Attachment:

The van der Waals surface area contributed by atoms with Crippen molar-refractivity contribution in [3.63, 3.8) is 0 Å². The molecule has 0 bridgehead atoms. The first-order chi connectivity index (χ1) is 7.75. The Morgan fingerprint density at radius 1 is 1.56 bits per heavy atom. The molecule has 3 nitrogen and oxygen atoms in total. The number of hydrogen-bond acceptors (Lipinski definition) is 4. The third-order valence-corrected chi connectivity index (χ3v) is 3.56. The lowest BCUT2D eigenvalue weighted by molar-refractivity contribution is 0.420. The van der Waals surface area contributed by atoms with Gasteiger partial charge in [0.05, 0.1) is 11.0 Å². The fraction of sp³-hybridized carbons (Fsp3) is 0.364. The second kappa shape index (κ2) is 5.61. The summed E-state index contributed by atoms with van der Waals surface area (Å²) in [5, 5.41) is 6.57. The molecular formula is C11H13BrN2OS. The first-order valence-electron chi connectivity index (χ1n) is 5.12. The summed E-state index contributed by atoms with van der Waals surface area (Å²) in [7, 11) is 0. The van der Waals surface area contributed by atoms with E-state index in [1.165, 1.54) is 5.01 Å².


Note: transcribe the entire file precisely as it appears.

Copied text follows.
The van der Waals surface area contributed by atoms with Crippen molar-refractivity contribution in [3.63, 3.8) is 0 Å². The molecule has 0 bridgehead atoms. The first-order chi connectivity index (χ1) is 7.75. The Morgan fingerprint density at radius 1 is 1.56 bits per heavy atom. The molecule has 3 nitrogen and oxygen atoms in total. The number of hydrogen-bond acceptors (Lipinski definition) is 4. The third-order valence-corrected chi connectivity index (χ3v) is 3.56. The lowest BCUT2D eigenvalue weighted by molar-refractivity contribution is 0.420. The van der Waals surface area contributed by atoms with Gasteiger partial charge in [0.05, 0.1) is 11.0 Å². The fraction of sp³-hybridized carbons (Fsp3) is 0.364. The second kappa shape index (κ2) is 5.61. The summed E-state index contributed by atoms with van der Waals surface area (Å²) in [5, 5.41) is 6.57. The molecular formula is C11H13BrN2OS. The first-order valence-electron chi connectivity index (χ1n) is 5.12. The summed E-state index contributed by atoms with van der Waals surface area (Å²) in [7, 11) is 0. The van der Waals surface area contributed by atoms with E-state index in [1.165, 1.54) is 5.01 Å².